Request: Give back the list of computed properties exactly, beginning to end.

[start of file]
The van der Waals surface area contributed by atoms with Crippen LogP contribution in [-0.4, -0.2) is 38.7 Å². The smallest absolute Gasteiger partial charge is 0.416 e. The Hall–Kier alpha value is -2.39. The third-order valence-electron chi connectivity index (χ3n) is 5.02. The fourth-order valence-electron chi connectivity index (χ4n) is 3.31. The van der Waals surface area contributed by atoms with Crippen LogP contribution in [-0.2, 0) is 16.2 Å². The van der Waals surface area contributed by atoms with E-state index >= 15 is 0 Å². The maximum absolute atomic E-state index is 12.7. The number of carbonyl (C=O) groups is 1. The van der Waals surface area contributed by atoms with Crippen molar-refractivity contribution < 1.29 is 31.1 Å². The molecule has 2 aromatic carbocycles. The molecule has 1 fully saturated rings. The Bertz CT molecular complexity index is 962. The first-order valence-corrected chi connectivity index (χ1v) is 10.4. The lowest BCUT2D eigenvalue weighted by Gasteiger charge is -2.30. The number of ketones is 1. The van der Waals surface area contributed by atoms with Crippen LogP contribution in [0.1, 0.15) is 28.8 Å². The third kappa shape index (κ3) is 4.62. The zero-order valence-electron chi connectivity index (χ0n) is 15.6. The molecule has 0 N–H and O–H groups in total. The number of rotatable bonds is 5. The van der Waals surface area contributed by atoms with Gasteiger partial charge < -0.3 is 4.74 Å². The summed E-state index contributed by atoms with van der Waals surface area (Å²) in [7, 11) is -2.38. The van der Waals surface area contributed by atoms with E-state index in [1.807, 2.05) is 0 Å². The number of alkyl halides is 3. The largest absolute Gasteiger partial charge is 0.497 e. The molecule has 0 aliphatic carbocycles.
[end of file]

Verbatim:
The van der Waals surface area contributed by atoms with Crippen LogP contribution in [-0.4, -0.2) is 38.7 Å². The smallest absolute Gasteiger partial charge is 0.416 e. The Hall–Kier alpha value is -2.39. The third-order valence-electron chi connectivity index (χ3n) is 5.02. The fourth-order valence-electron chi connectivity index (χ4n) is 3.31. The van der Waals surface area contributed by atoms with Crippen LogP contribution in [-0.2, 0) is 16.2 Å². The van der Waals surface area contributed by atoms with E-state index >= 15 is 0 Å². The maximum absolute atomic E-state index is 12.7. The number of carbonyl (C=O) groups is 1. The van der Waals surface area contributed by atoms with Crippen molar-refractivity contribution < 1.29 is 31.1 Å². The molecule has 2 aromatic carbocycles. The molecule has 1 fully saturated rings. The Bertz CT molecular complexity index is 962. The first-order valence-corrected chi connectivity index (χ1v) is 10.4. The lowest BCUT2D eigenvalue weighted by Gasteiger charge is -2.30. The number of ketones is 1. The van der Waals surface area contributed by atoms with Crippen LogP contribution in [0.1, 0.15) is 28.8 Å². The third kappa shape index (κ3) is 4.62. The zero-order valence-electron chi connectivity index (χ0n) is 15.6. The molecule has 0 N–H and O–H groups in total. The number of rotatable bonds is 5. The van der Waals surface area contributed by atoms with Gasteiger partial charge < -0.3 is 4.74 Å². The summed E-state index contributed by atoms with van der Waals surface area (Å²) in [7, 11) is -2.38. The van der Waals surface area contributed by atoms with E-state index in [1.807, 2.05) is 0 Å². The number of alkyl halides is 3. The largest absolute Gasteiger partial charge is 0.497 e. The molecule has 0 aliphatic carbocycles.